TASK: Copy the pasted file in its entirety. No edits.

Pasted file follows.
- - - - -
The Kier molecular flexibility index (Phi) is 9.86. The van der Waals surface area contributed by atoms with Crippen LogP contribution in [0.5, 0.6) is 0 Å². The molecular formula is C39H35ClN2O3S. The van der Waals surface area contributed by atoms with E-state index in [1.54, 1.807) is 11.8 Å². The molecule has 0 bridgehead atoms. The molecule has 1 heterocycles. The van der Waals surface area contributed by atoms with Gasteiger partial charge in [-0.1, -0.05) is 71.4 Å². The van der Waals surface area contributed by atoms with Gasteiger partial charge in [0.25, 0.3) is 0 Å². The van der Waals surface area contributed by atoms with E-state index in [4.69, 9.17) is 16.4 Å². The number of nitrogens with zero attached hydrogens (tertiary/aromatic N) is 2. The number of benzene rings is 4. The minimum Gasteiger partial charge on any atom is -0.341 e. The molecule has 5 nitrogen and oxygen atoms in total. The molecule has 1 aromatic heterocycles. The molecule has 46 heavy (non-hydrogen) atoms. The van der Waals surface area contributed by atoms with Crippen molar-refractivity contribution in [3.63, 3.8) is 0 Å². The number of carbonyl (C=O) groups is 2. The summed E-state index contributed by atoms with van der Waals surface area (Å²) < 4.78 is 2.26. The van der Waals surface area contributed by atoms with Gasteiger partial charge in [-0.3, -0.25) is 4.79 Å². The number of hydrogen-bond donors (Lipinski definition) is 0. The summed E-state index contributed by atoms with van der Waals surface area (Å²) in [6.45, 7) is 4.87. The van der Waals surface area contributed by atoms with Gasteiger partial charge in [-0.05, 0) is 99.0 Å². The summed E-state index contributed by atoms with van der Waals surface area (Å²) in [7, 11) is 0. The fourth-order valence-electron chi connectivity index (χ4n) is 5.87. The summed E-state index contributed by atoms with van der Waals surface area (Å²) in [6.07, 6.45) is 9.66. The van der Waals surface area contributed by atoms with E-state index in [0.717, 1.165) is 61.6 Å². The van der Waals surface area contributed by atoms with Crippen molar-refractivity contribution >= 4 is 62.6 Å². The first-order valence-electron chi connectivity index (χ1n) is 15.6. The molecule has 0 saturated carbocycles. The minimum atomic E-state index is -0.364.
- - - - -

The Kier molecular flexibility index (Phi) is 9.86. The van der Waals surface area contributed by atoms with Crippen LogP contribution in [0.5, 0.6) is 0 Å². The molecular formula is C39H35ClN2O3S. The van der Waals surface area contributed by atoms with E-state index in [1.54, 1.807) is 11.8 Å². The molecule has 0 bridgehead atoms. The molecule has 1 heterocycles. The van der Waals surface area contributed by atoms with Gasteiger partial charge in [-0.1, -0.05) is 71.4 Å². The van der Waals surface area contributed by atoms with Gasteiger partial charge in [0.25, 0.3) is 0 Å². The van der Waals surface area contributed by atoms with E-state index in [4.69, 9.17) is 16.4 Å². The number of nitrogens with zero attached hydrogens (tertiary/aromatic N) is 2. The number of benzene rings is 4. The minimum Gasteiger partial charge on any atom is -0.341 e. The molecule has 5 nitrogen and oxygen atoms in total. The molecule has 1 aromatic heterocycles. The molecule has 46 heavy (non-hydrogen) atoms. The van der Waals surface area contributed by atoms with Crippen molar-refractivity contribution in [3.63, 3.8) is 0 Å². The number of carbonyl (C=O) groups is 2. The summed E-state index contributed by atoms with van der Waals surface area (Å²) < 4.78 is 2.26. The van der Waals surface area contributed by atoms with Gasteiger partial charge in [-0.3, -0.25) is 4.79 Å². The number of hydrogen-bond donors (Lipinski definition) is 0. The summed E-state index contributed by atoms with van der Waals surface area (Å²) in [6.45, 7) is 4.87. The van der Waals surface area contributed by atoms with Gasteiger partial charge in [-0.05, 0) is 99.0 Å². The summed E-state index contributed by atoms with van der Waals surface area (Å²) in [7, 11) is 0. The fourth-order valence-electron chi connectivity index (χ4n) is 5.87. The summed E-state index contributed by atoms with van der Waals surface area (Å²) in [6.07, 6.45) is 9.66. The van der Waals surface area contributed by atoms with E-state index in [0.717, 1.165) is 61.6 Å². The van der Waals surface area contributed by atoms with Crippen molar-refractivity contribution >= 4 is 62.6 Å². The first-order valence-electron chi connectivity index (χ1n) is 15.6. The molecule has 0 saturated carbocycles. The minimum atomic E-state index is -0.364.